Sometime just asking the question can hurt you–Changes in the Insurance Industry

by arlene on April 1, 2016

After the spring rains came additional things falling: trees. This is a good time to re-evaluate your insurance, and be sure that you know what would be your coverage in case a tree fell either on your property, or one of your trees fell on your neighbor.  Do you have a deductible that is so high that you might only use your insurance in a truly catastrophic situation? That’s a reasonable approach, so long as it’s on purpose. And know that there can be consequences of simply making inquiries, even if no claim is paid out.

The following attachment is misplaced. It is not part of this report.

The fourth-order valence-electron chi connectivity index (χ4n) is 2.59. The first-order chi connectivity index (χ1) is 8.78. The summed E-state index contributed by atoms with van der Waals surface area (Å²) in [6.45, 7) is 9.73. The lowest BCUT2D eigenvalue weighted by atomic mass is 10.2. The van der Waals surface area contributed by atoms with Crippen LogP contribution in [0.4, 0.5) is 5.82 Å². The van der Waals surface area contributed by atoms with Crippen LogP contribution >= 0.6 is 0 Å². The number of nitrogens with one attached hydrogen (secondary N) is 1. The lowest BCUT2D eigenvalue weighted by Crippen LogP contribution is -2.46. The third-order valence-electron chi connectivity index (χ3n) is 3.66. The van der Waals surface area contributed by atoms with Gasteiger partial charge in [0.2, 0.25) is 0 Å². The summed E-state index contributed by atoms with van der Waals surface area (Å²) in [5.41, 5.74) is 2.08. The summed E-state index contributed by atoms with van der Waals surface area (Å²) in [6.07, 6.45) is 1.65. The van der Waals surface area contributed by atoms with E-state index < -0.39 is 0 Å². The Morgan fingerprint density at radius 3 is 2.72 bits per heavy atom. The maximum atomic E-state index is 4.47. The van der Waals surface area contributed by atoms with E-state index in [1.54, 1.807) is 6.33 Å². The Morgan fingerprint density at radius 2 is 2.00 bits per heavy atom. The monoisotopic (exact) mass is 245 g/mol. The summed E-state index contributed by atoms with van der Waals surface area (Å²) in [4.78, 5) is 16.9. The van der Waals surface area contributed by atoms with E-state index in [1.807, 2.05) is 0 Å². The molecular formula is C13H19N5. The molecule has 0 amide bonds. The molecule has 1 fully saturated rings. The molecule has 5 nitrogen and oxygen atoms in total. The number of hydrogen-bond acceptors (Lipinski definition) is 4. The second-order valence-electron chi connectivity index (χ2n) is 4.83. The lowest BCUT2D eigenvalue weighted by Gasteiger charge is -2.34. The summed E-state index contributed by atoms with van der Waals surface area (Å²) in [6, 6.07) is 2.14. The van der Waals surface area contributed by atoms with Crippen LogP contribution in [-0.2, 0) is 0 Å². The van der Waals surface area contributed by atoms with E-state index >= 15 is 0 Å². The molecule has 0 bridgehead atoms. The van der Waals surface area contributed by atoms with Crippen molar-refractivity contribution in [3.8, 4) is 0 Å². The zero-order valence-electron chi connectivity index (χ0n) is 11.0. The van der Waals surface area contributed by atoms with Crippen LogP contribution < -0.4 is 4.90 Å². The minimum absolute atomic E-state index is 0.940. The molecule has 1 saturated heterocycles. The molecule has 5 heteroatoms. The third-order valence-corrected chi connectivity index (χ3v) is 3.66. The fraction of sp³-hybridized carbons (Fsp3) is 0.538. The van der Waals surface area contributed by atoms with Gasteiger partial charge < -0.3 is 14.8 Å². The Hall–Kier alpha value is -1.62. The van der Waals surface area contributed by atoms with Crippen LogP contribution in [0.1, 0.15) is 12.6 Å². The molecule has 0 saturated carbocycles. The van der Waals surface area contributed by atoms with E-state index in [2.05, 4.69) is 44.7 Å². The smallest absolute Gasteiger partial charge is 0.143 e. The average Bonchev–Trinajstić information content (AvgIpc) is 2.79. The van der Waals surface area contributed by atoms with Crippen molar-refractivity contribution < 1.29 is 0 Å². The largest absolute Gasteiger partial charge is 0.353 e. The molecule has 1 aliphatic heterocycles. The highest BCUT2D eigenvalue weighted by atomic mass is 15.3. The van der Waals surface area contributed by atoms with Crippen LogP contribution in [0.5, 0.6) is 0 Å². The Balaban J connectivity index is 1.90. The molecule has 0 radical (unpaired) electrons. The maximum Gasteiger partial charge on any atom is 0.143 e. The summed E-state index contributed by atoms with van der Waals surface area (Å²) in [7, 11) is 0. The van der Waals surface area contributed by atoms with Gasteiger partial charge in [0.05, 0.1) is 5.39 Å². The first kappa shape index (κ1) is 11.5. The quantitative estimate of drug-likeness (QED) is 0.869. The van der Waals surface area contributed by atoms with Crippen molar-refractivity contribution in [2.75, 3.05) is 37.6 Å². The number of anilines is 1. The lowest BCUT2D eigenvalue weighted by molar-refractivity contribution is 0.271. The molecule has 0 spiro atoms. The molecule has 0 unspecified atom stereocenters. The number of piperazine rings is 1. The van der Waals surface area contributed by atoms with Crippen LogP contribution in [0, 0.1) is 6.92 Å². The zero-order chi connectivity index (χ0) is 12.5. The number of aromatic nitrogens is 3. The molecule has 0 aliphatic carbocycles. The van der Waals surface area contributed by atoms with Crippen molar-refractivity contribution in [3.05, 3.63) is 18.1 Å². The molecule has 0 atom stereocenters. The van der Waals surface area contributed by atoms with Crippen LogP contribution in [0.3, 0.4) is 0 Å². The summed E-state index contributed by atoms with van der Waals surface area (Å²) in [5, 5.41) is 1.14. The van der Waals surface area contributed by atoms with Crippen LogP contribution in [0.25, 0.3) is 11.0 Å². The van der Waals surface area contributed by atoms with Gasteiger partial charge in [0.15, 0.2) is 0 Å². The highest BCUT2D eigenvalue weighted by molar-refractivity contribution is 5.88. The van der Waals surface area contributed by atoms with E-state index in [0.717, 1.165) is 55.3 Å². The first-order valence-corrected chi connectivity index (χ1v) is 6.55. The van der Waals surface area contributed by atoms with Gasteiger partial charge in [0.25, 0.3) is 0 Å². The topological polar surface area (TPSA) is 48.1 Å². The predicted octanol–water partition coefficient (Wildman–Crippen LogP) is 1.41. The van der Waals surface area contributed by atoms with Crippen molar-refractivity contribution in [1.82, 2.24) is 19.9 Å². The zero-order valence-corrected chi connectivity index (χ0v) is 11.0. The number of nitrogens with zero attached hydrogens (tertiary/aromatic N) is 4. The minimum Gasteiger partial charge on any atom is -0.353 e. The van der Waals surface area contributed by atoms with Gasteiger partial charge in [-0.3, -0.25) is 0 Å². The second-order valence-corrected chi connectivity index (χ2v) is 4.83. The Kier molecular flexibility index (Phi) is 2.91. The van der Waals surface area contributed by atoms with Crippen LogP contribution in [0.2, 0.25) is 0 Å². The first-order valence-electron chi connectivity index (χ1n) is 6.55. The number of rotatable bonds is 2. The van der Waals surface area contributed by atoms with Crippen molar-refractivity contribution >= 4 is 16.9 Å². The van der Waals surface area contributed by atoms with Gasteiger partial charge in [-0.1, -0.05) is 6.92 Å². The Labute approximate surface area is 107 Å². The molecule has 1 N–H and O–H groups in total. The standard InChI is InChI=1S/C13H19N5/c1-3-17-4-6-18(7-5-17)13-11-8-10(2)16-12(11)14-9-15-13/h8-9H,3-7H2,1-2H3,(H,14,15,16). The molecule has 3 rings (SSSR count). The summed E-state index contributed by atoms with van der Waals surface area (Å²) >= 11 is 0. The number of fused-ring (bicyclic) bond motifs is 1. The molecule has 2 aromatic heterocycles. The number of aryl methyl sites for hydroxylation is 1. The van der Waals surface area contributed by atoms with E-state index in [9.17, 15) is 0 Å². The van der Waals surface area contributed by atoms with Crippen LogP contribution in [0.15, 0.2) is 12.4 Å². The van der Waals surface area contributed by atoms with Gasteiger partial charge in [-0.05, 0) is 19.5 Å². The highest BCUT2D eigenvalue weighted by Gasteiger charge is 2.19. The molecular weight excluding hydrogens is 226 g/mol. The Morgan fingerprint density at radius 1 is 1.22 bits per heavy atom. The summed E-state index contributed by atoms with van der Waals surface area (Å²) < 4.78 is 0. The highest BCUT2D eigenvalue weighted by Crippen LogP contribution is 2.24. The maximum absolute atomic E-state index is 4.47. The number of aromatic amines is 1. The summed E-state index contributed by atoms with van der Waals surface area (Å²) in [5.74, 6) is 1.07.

Over the past couple years two major carriers, State Farm and CSAA, have been unwilling to offer new policies on homes that have *any* knob and tube wiring. This is a zero-tolerance definition. State Farm also now requires seismic retrofitting for them to write any new policies. For some time most carriers have been unwilling to cover homes in designated Wildfire zones. So if those were not significant enough limitations, now Allstate has made some curious determinations about where those Wildfire zones are. Up on Grizzly Peak, or on the other side of the ridge in Montclair, you can understand their concern. But two blocks above above College Avenue? That’s a curious definition I recently encountered! And then I learned that State Farm has excluded entire zip codes, on the grounds that they have too much exposure in those areas. So they will write no new policies in Piedmont, Albany, Elmwood or Claremont. And heaven help you if you have any claim related to water damage. For most carriers “water damage” is a huge red flag, and may make it difficult for you to get coverage from any standard carrier. One of my buyers had an especially frustrating experience when he discovered that simply having called his carrier about damage from an irrigation system was enough to make him ineligible as an insured, even though his carrier had paid no claim. So before the next storm you might have a *philosophical* conversation with your carrier, before you have an actual incident to discuss, and make sure you understand your options, and at what deductible amount.

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